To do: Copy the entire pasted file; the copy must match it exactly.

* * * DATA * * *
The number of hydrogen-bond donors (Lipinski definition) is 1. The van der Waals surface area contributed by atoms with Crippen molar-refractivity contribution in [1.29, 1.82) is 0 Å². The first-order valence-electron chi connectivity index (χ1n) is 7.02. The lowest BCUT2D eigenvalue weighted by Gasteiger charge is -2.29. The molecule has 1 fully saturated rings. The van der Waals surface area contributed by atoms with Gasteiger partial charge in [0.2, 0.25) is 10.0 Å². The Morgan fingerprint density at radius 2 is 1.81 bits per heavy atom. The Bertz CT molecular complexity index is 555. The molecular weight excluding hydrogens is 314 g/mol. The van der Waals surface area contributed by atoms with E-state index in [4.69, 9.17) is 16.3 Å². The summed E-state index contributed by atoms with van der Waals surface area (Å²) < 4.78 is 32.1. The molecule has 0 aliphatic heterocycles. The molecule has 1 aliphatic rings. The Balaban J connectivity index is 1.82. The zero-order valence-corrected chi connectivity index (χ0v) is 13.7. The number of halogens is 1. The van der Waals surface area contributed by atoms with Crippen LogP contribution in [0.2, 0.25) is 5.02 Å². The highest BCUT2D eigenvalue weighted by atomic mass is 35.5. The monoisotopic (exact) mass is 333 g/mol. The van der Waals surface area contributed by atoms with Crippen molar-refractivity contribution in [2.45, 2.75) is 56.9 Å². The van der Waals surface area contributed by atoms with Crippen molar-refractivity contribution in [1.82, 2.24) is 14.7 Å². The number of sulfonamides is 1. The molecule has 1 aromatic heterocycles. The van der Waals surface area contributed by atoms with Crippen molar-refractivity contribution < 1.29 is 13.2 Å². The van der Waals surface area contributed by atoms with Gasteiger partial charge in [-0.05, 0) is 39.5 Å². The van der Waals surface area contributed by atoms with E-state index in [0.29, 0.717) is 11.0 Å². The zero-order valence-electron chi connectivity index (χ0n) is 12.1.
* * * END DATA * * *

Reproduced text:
The number of hydrogen-bond donors (Lipinski definition) is 1. The van der Waals surface area contributed by atoms with Crippen molar-refractivity contribution in [1.29, 1.82) is 0 Å². The first-order valence-electron chi connectivity index (χ1n) is 7.02. The lowest BCUT2D eigenvalue weighted by Gasteiger charge is -2.29. The molecule has 1 fully saturated rings. The van der Waals surface area contributed by atoms with Gasteiger partial charge in [0.2, 0.25) is 10.0 Å². The Morgan fingerprint density at radius 2 is 1.81 bits per heavy atom. The Bertz CT molecular complexity index is 555. The molecular weight excluding hydrogens is 314 g/mol. The van der Waals surface area contributed by atoms with E-state index in [4.69, 9.17) is 16.3 Å². The summed E-state index contributed by atoms with van der Waals surface area (Å²) < 4.78 is 32.1. The molecule has 0 aliphatic heterocycles. The molecule has 1 aliphatic rings. The Balaban J connectivity index is 1.82. The zero-order valence-corrected chi connectivity index (χ0v) is 13.7. The number of halogens is 1. The van der Waals surface area contributed by atoms with Crippen LogP contribution in [0.2, 0.25) is 5.02 Å². The highest BCUT2D eigenvalue weighted by atomic mass is 35.5. The monoisotopic (exact) mass is 333 g/mol. The van der Waals surface area contributed by atoms with Crippen molar-refractivity contribution in [2.45, 2.75) is 56.9 Å². The van der Waals surface area contributed by atoms with Crippen molar-refractivity contribution in [1.82, 2.24) is 14.7 Å². The number of sulfonamides is 1. The molecule has 1 aromatic heterocycles. The van der Waals surface area contributed by atoms with Crippen molar-refractivity contribution < 1.29 is 13.2 Å². The van der Waals surface area contributed by atoms with Gasteiger partial charge in [-0.05, 0) is 39.5 Å². The van der Waals surface area contributed by atoms with E-state index in [0.29, 0.717) is 11.0 Å². The zero-order valence-electron chi connectivity index (χ0n) is 12.1.